What the 1% are is, effectively, a ruling class, they represent the point where concentrated wealth can be turned into political power. National politics in the US has been reduced to battles between different factions of that 1%. This is not just a traditional Marxist bourgeoisie though—and this is where I think it dovetails with the argument in debt—it represents the effects of financialization whereby more and more, economic value is not extracted indirectly, through the wage, but directly, through rents and more generally by what they used to call “political-jural extraction,” which I think was Perry Anderson’s term for feudalism. I’m not saying we’re reverting to feudalism quite, but something else in some ways analogous.
Whenever a surplus is extracted directly rather than indirectly, ideology also changes, since it’s much harder to disguise what’s really going on. Hence the neoliberal obsession, noted in the book, in preemptive attacks on anything that even looks like it’s an alternative. They’re barely even trying to convince anyone capitalism is a good system any more; just arguing that no other system is conceivable. (Source)
I am preparing a post, or perhaps a series of posts, on Neoliberalism, and I will lean heavily on David Graeber's book Debt: The First 5000 Years and David Harvey's A Brief History of Neoliberalism. The goal is to understand how we let Neoliberalism and its financialization of reality become "normal". How we have come to accept market mechanisms in the economic sphere as normative, but have come more and more to accept that we live in a market society, as well, in which so many social, non-familial transactions are about interest rather than about mutual aid and support of one another's flourishing.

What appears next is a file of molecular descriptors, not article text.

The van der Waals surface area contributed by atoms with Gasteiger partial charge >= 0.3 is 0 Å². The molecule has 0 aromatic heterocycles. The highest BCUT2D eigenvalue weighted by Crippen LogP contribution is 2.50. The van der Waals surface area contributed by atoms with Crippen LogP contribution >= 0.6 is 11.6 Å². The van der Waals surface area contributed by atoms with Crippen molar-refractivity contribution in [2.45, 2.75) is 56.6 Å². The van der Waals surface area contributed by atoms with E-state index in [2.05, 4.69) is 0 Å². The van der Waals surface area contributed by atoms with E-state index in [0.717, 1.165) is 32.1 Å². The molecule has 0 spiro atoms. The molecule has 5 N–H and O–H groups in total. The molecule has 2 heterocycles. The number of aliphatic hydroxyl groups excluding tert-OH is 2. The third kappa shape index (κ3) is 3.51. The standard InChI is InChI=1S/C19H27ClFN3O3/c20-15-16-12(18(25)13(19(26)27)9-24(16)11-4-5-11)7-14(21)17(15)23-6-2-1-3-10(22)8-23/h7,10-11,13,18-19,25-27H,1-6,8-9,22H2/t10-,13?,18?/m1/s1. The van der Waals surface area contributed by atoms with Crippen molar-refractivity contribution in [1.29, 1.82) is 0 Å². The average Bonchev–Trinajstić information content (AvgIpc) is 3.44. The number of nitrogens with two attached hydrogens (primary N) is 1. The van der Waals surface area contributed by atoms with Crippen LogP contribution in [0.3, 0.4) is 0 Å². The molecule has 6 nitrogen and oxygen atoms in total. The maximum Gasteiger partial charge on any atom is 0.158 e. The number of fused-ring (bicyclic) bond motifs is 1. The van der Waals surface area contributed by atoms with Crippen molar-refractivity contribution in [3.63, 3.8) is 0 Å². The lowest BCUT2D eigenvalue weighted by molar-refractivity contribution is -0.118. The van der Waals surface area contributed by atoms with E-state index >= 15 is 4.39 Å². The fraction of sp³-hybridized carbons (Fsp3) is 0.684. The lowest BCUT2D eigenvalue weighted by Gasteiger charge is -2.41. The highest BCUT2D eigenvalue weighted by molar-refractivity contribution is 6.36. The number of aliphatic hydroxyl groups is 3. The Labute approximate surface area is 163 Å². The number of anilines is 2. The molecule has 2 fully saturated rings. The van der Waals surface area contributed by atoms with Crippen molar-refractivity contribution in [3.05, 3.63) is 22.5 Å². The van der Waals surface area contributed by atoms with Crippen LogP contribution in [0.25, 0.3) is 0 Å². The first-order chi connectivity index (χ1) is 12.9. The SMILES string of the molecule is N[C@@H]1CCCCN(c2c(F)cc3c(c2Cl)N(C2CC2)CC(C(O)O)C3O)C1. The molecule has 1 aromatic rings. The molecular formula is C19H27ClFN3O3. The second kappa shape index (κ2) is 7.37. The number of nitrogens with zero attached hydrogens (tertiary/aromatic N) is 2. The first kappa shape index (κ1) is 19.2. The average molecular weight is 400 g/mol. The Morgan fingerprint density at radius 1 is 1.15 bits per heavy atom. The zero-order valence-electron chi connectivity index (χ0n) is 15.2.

I have spent a lot of time talking here about the ongoing destructive effect of Neoliberal ideas in public education, but while acute there, the negative effects are more pervasive and broadly dehumanizing. Of course, lots of people resist the Neoliberal world view and find it repugnant, but they're not the people running things. And the ambitious do not rise in this political economy unless they embrace it as normative.
Neoliberals and those who accept the Neoliberal order tend to think of what has happened to the political economy, especially in the last thirty years since the toppling of Keynes, as a reversion to the natural order, or that it's the inevitable consequence of globalization, that we must let 'nature' take its course, that there's no fighting it, and that all other alternatives are either naive or harmful.
Then, if I have the time and energy, I want to spend some time reflecting on the Hayek/Polanyi polarity. The goal is not to polemicize but to understand the underlying assumptions, the metaphysics, so to say, of each thinker's world view. And also to bring into the discussion other thinkers who explore either side of this polarity.